5 Hits Featuring Paul Buckmaster Orchestral Arrangements from Late in His Career

It’s hard to imagine what the careers of David Bowie and Elton John would have looked like if not for the contributions of the late Paul Buckmaster. “Space Oddity” was Bowie’s first chart single in both the U.S. and UK, and Buckmaster’s string arrangement—along with Rick Wakeman’s mellotron and Tony Visconti’s woodwinds—added to the song’s eerie drama. A few short months later, Buckmaster would work on the first of his many well-known string arrangements for John. He created arrangements for four tracks from John’s self-titled 1970 album, including one for the Double Platinum hit single “Your Song.” “Space Oddity” and “Your Song” were breakthrough hits for two of the ‘70s biggest artists, and Buckmaster played a critical role in both.

Videos by American Songwriter

He would go on to create memorable string arrangements for The Rolling Stones, Harry Nilsson, and Carly Simon in the early and mid-’70s. Hits like “Without You,” “Levon,” and “You’re So Vain” made Buckmaster a steady presence on Top-40 radio, though many listeners may not have realized he was behind each of those song’s string arrangements. He would continue to arrange and conduct strings for pop songs and film scores over the rest of the 20th century, but they were appearing less frequently on the radio. That would change in the 2000s, as Buckmaster’s arrangements started to show up on more popular songs. These five are among the most widely listened-to songs in this century to feature a Buckmaster arrangement.

“Drops of Jupiter (Tell Me)” by Train

Train’s 2001 smash made an instant impression on Columbia Records president Don Ienner. According to Train frontman Pat Monahan, once Ienner heard the demo, he immediately thought of getting Buckmaster to provide strings. Monahan told Billboard, “[Ienner] said, ‘We need to get Paul Buckmaster to do the string arrangement’—because Almost Famous was a very popular movie at the time, and it was bringing all these old feelings back about these great string arrangements from Elton [John] and all that. So we hired Paul Buckmaster.”

Former Allman Brothers Band pianist Chuck Leavell was also recruited to play on the track, adding to its nostalgic ‘70s quality. With “Drops of Jupiter (Tell Me),” Buckmaster achieved something he hadn’t done in the ‘70s by winning a Grammy Award. His work on the single earned him the award for Best Instrumental Arrangement Accompanying Vocalist(s) in 2002.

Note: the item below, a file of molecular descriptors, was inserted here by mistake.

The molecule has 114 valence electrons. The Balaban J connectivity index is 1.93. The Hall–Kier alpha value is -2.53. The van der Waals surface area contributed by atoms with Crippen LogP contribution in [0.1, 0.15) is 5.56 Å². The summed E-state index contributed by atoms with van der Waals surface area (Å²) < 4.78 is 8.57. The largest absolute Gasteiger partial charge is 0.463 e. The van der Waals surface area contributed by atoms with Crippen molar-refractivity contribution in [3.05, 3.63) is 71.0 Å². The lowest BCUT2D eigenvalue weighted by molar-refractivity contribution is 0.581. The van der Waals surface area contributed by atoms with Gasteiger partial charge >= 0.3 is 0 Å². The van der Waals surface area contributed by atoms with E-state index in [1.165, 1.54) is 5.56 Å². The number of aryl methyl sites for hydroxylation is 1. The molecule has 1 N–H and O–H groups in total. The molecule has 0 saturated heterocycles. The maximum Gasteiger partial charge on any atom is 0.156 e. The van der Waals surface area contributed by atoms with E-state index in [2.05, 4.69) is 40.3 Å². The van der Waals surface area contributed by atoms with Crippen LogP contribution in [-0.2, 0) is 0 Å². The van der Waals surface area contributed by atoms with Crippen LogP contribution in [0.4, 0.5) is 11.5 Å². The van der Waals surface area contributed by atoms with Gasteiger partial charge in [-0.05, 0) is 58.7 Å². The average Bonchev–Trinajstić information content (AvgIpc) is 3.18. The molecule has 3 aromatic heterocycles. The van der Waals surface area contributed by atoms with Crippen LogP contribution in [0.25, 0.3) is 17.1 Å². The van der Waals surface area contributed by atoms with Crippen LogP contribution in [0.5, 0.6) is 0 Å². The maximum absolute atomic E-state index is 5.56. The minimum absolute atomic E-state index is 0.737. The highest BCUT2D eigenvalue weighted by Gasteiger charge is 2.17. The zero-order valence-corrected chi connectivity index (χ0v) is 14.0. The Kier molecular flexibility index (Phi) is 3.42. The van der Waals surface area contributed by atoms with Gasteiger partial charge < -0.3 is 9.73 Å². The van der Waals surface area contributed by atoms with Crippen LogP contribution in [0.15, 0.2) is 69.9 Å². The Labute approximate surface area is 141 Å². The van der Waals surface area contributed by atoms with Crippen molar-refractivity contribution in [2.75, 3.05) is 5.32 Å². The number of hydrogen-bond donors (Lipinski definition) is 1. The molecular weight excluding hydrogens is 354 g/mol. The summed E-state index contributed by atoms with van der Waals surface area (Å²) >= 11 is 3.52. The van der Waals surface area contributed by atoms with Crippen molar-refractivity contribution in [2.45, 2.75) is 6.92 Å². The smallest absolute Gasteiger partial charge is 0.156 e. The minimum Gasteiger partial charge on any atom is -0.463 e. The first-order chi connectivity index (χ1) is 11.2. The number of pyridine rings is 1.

“She’s My Kind of Rain” by Tim McGraw

Buckmaster worked with Tim McGraw on his 2002 album Tim McGraw and the Dancehall Doctors, but not on the cover of John’s “Tiny Dancer” that closes out the record. For that track, David Campbell provided one of the many string arrangements he had created for McGraw, even though Buckmaster arranged the strings for the original. Buckmaster was brought in to arrange the strings for another single from the album, “She’s My Kind of Rain.”

On the same week in May 2003 that “She’s My Kind of Rain” peaked on the Billboard Hot 100 (at No. 27) and the Hot Country Songs chart (at No. 2), McGraw’s wife and frequent collaborator Faith Hill debuted on the Hot Country Songs chart with “You’re Still Here.” You guessed it—Hill’s song also featured a Buckmaster string arrangement.

“Tonight I Wanna Cry” by Keith Urban

McGraw wasn’t the only country star in the 2000s to cover an early ‘70s John song and feature a Buckmaster string arrangement on the same album. Keith Urban’s 2004 album Be Here includes a version of “Country Comfort,” which John recorded for Tumbleweed Connection (1971), as well as two original songs with Buckmaster arrangements. One of those, “Tonight I Wanna Cry,” was released as a single and became a hit on the Hot 100 (No. 36) and Hot Country Songs chart (No. 2). Buckmaster also arranged and conducted the strings for the upbeat track “She’s Gotta Be.”

“Back to December” and “Haunted” by Taylor Swift

Taylor Swift worked with Buckmaster for two songs from her 2010 album Speak Now, marking the first time she had used orchestral arrangements. More listeners are familiar with the arrangement on “Back to December,” which was released as the album’s second single, but Buckmaster’s strings are also featured on “Haunted.” The arrangements create very different moods on the two tracks. They add to the sadness of the remorseful “Back to December,” but for the angsty “Haunted,” the strings create tension.

In discussing “Haunted” for a Rolling Stone interview, Swift noted the orchestral touches were critical to creating the song’s drama. She said, “I wanted the music and the orchestration to reflect the intensity of the emotion the song is about, so we recorded strings with Paul Buckmaster at Capitol Studios in Los Angeles.” Swift also noted that Buckmaster’s arrangement “captured the intense, chaotic feeling of confusion I was looking for.”

When you purchase through links on our site, we may earn an affiliate commission.

Photo courtesy Facebook

Leave a Reply

"DIO Dreamers Never Die" Premiere - 2022 SXSW Conference and Festivals

Sebastian Bach Points Out Fan, Rants About Skid Row at Recent Concert

Bruce Springsteen, Billie Joe Armstrong, Lucinda Williams, and More Featured on Jesse Malin Tribute Album ‘Silver Patron Saints’